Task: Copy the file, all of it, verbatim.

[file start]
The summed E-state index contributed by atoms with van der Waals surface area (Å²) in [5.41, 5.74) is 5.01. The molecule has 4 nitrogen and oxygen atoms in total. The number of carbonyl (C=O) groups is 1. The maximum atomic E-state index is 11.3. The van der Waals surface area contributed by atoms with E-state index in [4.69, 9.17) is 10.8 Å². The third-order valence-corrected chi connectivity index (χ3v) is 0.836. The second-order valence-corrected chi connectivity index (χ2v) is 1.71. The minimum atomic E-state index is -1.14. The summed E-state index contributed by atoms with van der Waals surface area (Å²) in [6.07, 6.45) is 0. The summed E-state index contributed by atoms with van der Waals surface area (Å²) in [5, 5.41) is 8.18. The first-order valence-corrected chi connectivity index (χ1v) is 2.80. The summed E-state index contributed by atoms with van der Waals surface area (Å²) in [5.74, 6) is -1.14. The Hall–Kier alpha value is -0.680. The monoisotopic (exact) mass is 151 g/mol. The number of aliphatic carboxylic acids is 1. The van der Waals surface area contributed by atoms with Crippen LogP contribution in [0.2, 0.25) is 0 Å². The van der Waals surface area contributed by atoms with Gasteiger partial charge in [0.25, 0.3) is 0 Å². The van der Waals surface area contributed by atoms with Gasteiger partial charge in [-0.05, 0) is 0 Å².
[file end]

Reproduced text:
The summed E-state index contributed by atoms with van der Waals surface area (Å²) in [5.41, 5.74) is 5.01. The molecule has 4 nitrogen and oxygen atoms in total. The number of carbonyl (C=O) groups is 1. The maximum atomic E-state index is 11.3. The van der Waals surface area contributed by atoms with E-state index in [4.69, 9.17) is 10.8 Å². The third-order valence-corrected chi connectivity index (χ3v) is 0.836. The second-order valence-corrected chi connectivity index (χ2v) is 1.71. The minimum atomic E-state index is -1.14. The summed E-state index contributed by atoms with van der Waals surface area (Å²) in [6.07, 6.45) is 0. The summed E-state index contributed by atoms with van der Waals surface area (Å²) in [5, 5.41) is 8.18. The first-order valence-corrected chi connectivity index (χ1v) is 2.80. The summed E-state index contributed by atoms with van der Waals surface area (Å²) in [5.74, 6) is -1.14. The Hall–Kier alpha value is -0.680. The monoisotopic (exact) mass is 151 g/mol. The number of aliphatic carboxylic acids is 1. The van der Waals surface area contributed by atoms with Crippen LogP contribution in [0.2, 0.25) is 0 Å². The van der Waals surface area contributed by atoms with Gasteiger partial charge in [0.25, 0.3) is 0 Å². The van der Waals surface area contributed by atoms with Gasteiger partial charge in [-0.05, 0) is 0 Å².